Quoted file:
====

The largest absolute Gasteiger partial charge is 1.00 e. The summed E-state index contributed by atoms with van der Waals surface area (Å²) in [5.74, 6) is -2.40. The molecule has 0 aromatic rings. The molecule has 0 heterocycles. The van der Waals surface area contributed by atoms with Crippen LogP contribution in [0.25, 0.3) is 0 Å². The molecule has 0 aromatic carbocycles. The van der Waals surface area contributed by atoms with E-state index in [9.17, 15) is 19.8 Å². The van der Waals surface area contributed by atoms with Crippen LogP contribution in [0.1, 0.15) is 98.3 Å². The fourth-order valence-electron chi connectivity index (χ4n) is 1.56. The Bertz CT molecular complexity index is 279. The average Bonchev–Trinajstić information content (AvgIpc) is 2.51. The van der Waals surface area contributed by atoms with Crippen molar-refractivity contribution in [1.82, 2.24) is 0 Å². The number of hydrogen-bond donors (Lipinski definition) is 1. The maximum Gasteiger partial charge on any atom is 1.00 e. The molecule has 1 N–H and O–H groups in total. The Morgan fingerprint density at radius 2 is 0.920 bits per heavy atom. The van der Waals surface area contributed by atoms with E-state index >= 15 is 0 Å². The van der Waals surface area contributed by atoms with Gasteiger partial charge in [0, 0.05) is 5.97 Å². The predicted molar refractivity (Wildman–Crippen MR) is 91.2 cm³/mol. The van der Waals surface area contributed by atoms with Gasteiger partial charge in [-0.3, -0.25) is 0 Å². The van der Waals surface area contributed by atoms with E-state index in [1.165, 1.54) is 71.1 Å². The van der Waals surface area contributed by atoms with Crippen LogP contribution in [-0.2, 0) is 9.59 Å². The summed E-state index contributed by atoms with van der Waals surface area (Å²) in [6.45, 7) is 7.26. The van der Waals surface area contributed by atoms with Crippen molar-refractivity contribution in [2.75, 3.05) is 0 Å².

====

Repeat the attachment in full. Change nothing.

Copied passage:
The largest absolute Gasteiger partial charge is 1.00 e. The summed E-state index contributed by atoms with van der Waals surface area (Å²) in [5.74, 6) is -2.40. The molecule has 0 aromatic rings. The molecule has 0 heterocycles. The van der Waals surface area contributed by atoms with Crippen LogP contribution in [0.25, 0.3) is 0 Å². The molecule has 0 aromatic carbocycles. The van der Waals surface area contributed by atoms with E-state index in [9.17, 15) is 19.8 Å². The van der Waals surface area contributed by atoms with Crippen LogP contribution in [0.1, 0.15) is 98.3 Å². The fourth-order valence-electron chi connectivity index (χ4n) is 1.56. The Bertz CT molecular complexity index is 279. The average Bonchev–Trinajstić information content (AvgIpc) is 2.51. The van der Waals surface area contributed by atoms with Crippen molar-refractivity contribution in [1.82, 2.24) is 0 Å². The number of hydrogen-bond donors (Lipinski definition) is 1. The maximum Gasteiger partial charge on any atom is 1.00 e. The molecule has 1 N–H and O–H groups in total. The Morgan fingerprint density at radius 2 is 0.920 bits per heavy atom. The van der Waals surface area contributed by atoms with E-state index >= 15 is 0 Å². The van der Waals surface area contributed by atoms with Gasteiger partial charge in [0, 0.05) is 5.97 Å². The predicted molar refractivity (Wildman–Crippen MR) is 91.2 cm³/mol. The van der Waals surface area contributed by atoms with Gasteiger partial charge in [-0.3, -0.25) is 0 Å². The van der Waals surface area contributed by atoms with E-state index in [1.165, 1.54) is 71.1 Å². The van der Waals surface area contributed by atoms with Crippen LogP contribution in [-0.2, 0) is 9.59 Å². The summed E-state index contributed by atoms with van der Waals surface area (Å²) in [6.45, 7) is 7.26. The van der Waals surface area contributed by atoms with Crippen molar-refractivity contribution in [2.75, 3.05) is 0 Å².